Blog Post

Rome Reborn

Professor Bernard Frischer, Director of the Rome Reborn project, writes us with an update: 

We have just posted on Vimeo an animation (length: 7:10 minutes, DVD-quality) which shows the current state of the project. It can be seen at no cost at:

If, as I hope, you continue to support the project's goals, I would be grateful if you would click on the "heart" icon in the upper right-hand part of the screen and make it one of your "likes."
Our digital model of Rome in the year A.D. 320 is a work in progress. We are currently reviewing the model to correct archaeological flaws; and we are studying ways to make it possible to run this enormous model (650 million polygons)  in real-time over the Internet. 
Meanwhile, I am happy to report that the Virtual World Heritage Laboratory, which now hosts Rome Reborn, has recently received funding for all five of the new 3D modeling projects for which it applied to the National Science Foundation and the National Endowment for the Humanities. These include:
  • "Creating a 'Total Environment' for the 'Caligula' in the Virginia Museum of Fine Arts." This is a two-year, collaborative research grant with participants from the Met, Ny Carlsberg Glyptotek, Vatican, and, of course, the VMFA to scan, model, reconstruct, and recontextualize in its ancient setting the portrait of the Emperor Caligula in Richmond, VA. (NEH RZ-51221-10: $180,000).

  • "Enabling the Use of Virtual Worlds for Research and Teaching in Archaeology." This is a three-year project to convert my CAD model of Hadrian's Villa to a Virtual World platform and then use it in two graduate courses and one undergraduate class in the 2012-13 academic year.  (NSF IIS-1018512: $499,990.)

  • "New Digital Tools for Restoring Polychromy to 3D Digital Models of Sculpture." This is a one-year grant to create a web browser that supports the display of 3D models of sculpture with color. A method whereby the end-user can add color to the digital models will also be developed. The testbed is the famous portrait of Augustus in the Vatican Museums. (NEH HD-51022: $48,549).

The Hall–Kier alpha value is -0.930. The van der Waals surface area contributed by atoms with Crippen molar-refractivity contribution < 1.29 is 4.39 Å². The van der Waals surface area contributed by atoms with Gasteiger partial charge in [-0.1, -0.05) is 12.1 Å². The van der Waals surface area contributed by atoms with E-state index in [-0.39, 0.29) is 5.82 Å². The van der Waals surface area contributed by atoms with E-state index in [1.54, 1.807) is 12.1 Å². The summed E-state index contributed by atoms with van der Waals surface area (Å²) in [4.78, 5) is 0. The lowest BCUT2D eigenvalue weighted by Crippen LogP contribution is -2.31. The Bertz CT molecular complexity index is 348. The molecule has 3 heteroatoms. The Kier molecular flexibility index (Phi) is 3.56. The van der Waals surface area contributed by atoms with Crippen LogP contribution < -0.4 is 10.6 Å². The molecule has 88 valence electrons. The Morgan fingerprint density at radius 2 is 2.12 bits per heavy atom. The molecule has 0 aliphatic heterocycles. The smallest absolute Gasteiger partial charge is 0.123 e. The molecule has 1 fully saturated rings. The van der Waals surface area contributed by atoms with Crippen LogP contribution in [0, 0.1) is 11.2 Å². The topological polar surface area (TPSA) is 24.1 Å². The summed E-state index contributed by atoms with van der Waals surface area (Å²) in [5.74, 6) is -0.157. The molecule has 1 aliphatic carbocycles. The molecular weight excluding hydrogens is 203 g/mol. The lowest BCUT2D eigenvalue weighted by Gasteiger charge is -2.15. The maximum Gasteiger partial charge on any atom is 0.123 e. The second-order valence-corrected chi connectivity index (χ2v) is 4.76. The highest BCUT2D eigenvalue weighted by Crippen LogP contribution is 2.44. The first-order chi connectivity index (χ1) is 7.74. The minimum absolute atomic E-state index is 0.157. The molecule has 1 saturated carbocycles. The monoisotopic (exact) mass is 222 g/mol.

• "Reconstructing Cities from Photographs." This is a three-year grant to create a 3D digital model of contemporary Rome from millions of freely available online photographs on websites such as Flickr. We will then add the fourth dimension of time by using historic photographs and artists' views from earlier centuries as well as the Rome Reborn 1.0 model of fourth-century A.D. Rome to add earlier phases in the city's history. This is a $1 million collaborative grant with computer scientists at the University of Washington and Cornell University. (NSF IIS-0963657: $239,000 [our share]).

  • "SAVE: Serving and Archiving Virtual Environments." This is a one-year supplemental grant following on two earlier grants the purpose of which was to establish the need for and characteristics of an online service supporting scholars' publication of peer-reviewed 3D models of cultural heritage artifacts and related articles and monographs. (NSF IIS-1014956: $49,999).



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